(L to R) Bill Murray as "Officer Cliff Robertson", Chloë Sevigny as "Officer Minerva Morrison" and Adam Driver as "Officer Ronald Peterson" in writer/director Jim Jarmusch's THE DEAD DON'T DIE, a Focus Features release. Credit : Abbot Genser / Focus Features © 2019 Image Eleven Productions, Inc.

Dead Like Us

Jim Jarmusch plays it a little too safe in new zombie satire

Every zombie story is about the human response to mortality and the pernicious fear of the “other.” In most zombie stories — the best ones, arguably — the other isn’t the lumbering dead folk after all, with slavering maws and rotten limbs. The real threat is always us, the survivors.

Over time, the zombie story adapts to what’s keeping us up at night: race relations and teen culture, for example, in George A. Romero’s undead classic Night of the Living Dead.

Jim Jarmusch’s new deadpan zombie satire, The Dead Don’t Die, recasts the zombie story for our current social anxieties, taking swipes at zombie consumerism, zombie capitalism and zombie politics.

The action takes place in Centerville, a tiny little town in the state of Nowhere. Something’s wrong — daylight lasts too long, and the moon is red and angry.

Citizens of Centerville notice these things, but they’re told by authorities to ignore what they’re witnessing with their very own eyes, a particularly queasy and quiet kind of terror we’re all feeling lately, whether your real or imagined hobbyhorse is climate change, chemtrails or 5G.

This brings to mind an unlikely parallel to the fantastic HBO limited-series Chernobyl, in which the real terror in the story is how easily people line up like cattle to slaughter, parroting talking points and hoping for the best.

For his film, Jarmusch has gathered an appropriately hip all-star cast, most of whom do what they do best with about as much conviction of some actors helping their buddy with his DIY project over a long weekend.

As a police chief trying to maintain order once the guts start bubbling out of the abdomens of the local townsfolk, Bill Murray plays that same “How did I get here? And when can I go home?” note he’s been playing for a few decades. And it’s as endearing as ever.

As his posse, Adam Driver and Chloe Sevigny score some laughs with loose and fun performances. Tom Waits plays the local town kook living in the woods who, of course, is most accurately reading the signs of trouble presented by nature itself, but mostly he just does Tom Waits stuff. As does Iggy Pop when, as an actual zombie, his iconic bullfrog voice repeats “coffee” instead of brains as he lumbers toward his next victim.

Because, you see, in Jarmusch’s vision zombies are reanimated to not only slake their thirst for flesh, but to seek out the mindless distractions that kept them sane while they were alive: coffee, chardonnay and Wi-Fi, for example.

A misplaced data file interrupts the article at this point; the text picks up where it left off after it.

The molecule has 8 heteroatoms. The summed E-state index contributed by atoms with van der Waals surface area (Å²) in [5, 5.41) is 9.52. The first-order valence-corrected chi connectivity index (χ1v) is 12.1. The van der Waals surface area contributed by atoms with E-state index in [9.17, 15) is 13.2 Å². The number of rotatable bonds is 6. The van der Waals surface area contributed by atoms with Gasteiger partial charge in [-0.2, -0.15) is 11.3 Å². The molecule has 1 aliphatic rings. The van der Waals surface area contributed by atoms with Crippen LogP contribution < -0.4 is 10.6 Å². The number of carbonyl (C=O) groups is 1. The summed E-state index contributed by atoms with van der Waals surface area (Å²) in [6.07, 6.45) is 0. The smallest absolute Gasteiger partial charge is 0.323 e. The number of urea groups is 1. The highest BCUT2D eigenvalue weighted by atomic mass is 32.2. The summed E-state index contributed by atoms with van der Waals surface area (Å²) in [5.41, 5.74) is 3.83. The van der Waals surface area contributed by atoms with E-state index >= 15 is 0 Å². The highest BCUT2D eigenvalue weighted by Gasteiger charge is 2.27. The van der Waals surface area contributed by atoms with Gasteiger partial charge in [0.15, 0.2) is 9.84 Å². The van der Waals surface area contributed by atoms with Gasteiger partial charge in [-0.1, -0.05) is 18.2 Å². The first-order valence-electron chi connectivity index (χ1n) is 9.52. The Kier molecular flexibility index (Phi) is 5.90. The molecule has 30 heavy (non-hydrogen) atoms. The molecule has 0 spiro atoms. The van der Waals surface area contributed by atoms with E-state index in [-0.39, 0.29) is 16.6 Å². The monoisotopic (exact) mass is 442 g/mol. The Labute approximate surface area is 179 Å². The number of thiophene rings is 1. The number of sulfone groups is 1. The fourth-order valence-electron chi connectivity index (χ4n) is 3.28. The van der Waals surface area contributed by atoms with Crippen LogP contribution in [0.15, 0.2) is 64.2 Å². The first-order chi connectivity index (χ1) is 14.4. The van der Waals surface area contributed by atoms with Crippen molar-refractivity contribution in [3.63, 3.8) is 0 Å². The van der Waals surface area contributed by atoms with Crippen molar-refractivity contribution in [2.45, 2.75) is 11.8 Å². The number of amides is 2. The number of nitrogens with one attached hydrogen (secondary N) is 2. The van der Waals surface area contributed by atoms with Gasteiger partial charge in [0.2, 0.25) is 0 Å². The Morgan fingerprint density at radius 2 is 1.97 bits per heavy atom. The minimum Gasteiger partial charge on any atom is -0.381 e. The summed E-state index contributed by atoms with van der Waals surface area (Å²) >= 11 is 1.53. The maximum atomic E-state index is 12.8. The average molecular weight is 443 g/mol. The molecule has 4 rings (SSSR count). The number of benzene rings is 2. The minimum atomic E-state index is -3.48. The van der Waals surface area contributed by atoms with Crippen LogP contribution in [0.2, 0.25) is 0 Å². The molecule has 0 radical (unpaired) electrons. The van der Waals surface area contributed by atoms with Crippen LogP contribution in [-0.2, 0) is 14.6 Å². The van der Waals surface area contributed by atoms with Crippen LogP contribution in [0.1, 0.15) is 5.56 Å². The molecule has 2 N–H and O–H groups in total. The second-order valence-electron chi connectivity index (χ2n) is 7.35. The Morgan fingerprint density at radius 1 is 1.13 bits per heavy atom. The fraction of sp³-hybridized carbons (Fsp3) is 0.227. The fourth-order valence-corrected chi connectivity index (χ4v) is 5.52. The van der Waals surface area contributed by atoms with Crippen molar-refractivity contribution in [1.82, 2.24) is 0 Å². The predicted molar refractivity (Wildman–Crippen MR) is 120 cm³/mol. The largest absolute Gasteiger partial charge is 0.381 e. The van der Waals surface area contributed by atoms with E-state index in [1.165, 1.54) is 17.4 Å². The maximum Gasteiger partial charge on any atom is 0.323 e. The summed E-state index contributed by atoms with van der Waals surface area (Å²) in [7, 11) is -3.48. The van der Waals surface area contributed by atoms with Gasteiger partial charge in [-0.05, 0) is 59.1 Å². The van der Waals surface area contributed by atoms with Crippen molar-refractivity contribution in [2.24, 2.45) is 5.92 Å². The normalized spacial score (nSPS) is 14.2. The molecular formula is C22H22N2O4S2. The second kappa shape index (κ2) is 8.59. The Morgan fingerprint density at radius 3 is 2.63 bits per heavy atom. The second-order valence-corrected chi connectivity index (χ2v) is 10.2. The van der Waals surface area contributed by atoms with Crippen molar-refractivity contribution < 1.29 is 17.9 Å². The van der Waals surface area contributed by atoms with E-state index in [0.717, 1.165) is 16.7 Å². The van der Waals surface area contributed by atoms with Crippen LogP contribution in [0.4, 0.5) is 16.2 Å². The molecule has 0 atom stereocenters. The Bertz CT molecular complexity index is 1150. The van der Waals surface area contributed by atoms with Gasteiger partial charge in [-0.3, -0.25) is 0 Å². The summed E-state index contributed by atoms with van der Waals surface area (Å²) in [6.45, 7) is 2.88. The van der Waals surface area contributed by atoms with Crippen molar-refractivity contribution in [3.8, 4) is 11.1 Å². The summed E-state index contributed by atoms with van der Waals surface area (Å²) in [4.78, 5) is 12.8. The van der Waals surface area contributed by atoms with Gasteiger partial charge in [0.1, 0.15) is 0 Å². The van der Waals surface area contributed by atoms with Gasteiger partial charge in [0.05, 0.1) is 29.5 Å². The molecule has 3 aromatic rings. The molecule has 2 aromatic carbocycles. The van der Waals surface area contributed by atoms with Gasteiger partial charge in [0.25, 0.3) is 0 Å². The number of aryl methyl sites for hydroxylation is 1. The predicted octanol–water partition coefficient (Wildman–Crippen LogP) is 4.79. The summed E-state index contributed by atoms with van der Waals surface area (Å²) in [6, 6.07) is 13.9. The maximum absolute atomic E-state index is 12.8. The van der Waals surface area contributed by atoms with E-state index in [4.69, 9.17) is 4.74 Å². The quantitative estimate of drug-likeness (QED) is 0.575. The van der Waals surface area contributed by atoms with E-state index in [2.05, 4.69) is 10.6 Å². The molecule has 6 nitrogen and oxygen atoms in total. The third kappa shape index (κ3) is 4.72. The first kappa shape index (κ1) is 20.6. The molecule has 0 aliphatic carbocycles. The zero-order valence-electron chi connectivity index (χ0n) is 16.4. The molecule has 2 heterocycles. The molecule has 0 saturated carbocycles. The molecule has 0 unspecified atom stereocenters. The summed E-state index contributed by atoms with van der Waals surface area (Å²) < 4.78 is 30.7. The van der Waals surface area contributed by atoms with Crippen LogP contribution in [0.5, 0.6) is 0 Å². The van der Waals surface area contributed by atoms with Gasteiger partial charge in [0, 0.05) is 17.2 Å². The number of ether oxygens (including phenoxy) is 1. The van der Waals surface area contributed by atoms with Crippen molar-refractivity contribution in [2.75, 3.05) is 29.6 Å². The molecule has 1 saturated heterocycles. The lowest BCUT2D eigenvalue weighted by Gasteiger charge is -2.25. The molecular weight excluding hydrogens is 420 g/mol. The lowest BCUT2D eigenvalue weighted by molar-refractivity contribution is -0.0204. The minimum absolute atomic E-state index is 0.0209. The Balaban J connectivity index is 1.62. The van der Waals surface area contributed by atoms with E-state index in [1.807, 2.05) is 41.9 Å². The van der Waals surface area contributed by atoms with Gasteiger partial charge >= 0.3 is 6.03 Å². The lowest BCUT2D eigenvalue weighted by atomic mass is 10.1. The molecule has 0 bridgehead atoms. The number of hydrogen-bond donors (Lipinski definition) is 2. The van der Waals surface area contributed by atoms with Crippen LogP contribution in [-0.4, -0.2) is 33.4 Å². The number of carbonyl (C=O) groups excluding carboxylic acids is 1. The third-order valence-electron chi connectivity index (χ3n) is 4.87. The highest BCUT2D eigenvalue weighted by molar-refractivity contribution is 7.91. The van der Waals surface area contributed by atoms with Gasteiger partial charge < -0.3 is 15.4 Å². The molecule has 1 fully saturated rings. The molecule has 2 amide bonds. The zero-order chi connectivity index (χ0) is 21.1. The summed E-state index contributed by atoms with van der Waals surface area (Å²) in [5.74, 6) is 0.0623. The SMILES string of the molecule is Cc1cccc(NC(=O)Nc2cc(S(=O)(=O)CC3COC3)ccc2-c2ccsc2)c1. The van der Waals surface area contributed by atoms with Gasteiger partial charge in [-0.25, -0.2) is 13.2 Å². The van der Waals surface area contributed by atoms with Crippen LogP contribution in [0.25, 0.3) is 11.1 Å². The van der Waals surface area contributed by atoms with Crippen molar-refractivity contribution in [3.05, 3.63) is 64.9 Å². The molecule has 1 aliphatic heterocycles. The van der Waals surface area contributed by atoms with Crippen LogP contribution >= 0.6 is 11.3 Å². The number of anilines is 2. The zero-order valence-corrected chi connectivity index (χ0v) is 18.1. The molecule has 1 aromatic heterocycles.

This device is always compassionate, without any trace of value signaling. Because when it feels like the world is ending, find joy where you can — even if it’s just in a nice cup of coffee.

Selena Gomez is Cleopatra to a trio of teenagers passing through Centerville that just needs a place for the night, to the immediate disdain of the locals. Looks like some hipsters from Cleveland, they say, delineating yet another set of others.

And Steve Buscemi plays a living MAGA zombie, complete with a red hat that reads instead “Make America White Again.” When he gets his chance to mow down some zombies, he unloads on the perceived mindless hordes of immigrants and left-wingers threatening his borders, both literal and metaphorical.

Buscemi and Gomez, like many of the characters, exist mainly to die, while Tilda Swinton plays the town’s spooky new undertaker who can handle herself with a samurai sword and seems to react to the ensuing zombie apocalypse as if her day has finally come.

There’s a lot that’s missing from Dead Don’t Die: the terror of having to whack off the heads people who in life were known and loved, or how survivors deal with the realization that, if they don’t make it, they too will twitch back to life as empty eating machines. Nor do the survivors ever feel too concerned with the very act of surviving itself.

In fact, there isn’t much terror at all in Dead Don’t Die, playing instead for social commentary, laughs and a few sick-out shots of blood and guts rather than the kind real existential questions asked by all the great zombie stories.

But maybe the thing is, in a world with Fox News and QAnon, having your entrails munched by Iggy Pop doesn’t really seem so bad. (Broadway Metro)

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